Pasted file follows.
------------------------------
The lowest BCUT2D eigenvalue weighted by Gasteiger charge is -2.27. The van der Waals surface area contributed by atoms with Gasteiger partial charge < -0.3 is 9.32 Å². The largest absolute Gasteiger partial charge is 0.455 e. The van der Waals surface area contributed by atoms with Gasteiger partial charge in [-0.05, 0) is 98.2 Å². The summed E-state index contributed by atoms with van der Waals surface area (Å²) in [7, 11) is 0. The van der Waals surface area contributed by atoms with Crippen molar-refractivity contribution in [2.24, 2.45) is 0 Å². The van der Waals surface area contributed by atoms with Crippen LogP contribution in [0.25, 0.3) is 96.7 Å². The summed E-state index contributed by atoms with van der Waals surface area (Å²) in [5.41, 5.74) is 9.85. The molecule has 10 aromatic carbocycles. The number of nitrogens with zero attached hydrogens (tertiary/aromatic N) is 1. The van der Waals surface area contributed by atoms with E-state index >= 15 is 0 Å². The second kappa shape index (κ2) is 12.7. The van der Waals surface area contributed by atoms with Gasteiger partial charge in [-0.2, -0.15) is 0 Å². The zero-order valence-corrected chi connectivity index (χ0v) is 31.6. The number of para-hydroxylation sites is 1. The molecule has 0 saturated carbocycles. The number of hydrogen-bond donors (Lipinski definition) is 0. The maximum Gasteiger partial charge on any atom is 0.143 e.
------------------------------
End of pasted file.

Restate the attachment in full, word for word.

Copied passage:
The lowest BCUT2D eigenvalue weighted by Gasteiger charge is -2.27. The van der Waals surface area contributed by atoms with Gasteiger partial charge < -0.3 is 9.32 Å². The largest absolute Gasteiger partial charge is 0.455 e. The van der Waals surface area contributed by atoms with Gasteiger partial charge in [-0.05, 0) is 98.2 Å². The summed E-state index contributed by atoms with van der Waals surface area (Å²) in [7, 11) is 0. The van der Waals surface area contributed by atoms with Crippen molar-refractivity contribution in [2.24, 2.45) is 0 Å². The van der Waals surface area contributed by atoms with Crippen LogP contribution in [0.25, 0.3) is 96.7 Å². The summed E-state index contributed by atoms with van der Waals surface area (Å²) in [5.41, 5.74) is 9.85. The molecule has 10 aromatic carbocycles. The number of nitrogens with zero attached hydrogens (tertiary/aromatic N) is 1. The van der Waals surface area contributed by atoms with E-state index >= 15 is 0 Å². The second kappa shape index (κ2) is 12.7. The van der Waals surface area contributed by atoms with Gasteiger partial charge in [-0.2, -0.15) is 0 Å². The zero-order valence-corrected chi connectivity index (χ0v) is 31.6. The number of para-hydroxylation sites is 1. The molecule has 0 saturated carbocycles. The number of hydrogen-bond donors (Lipinski definition) is 0. The maximum Gasteiger partial charge on any atom is 0.143 e.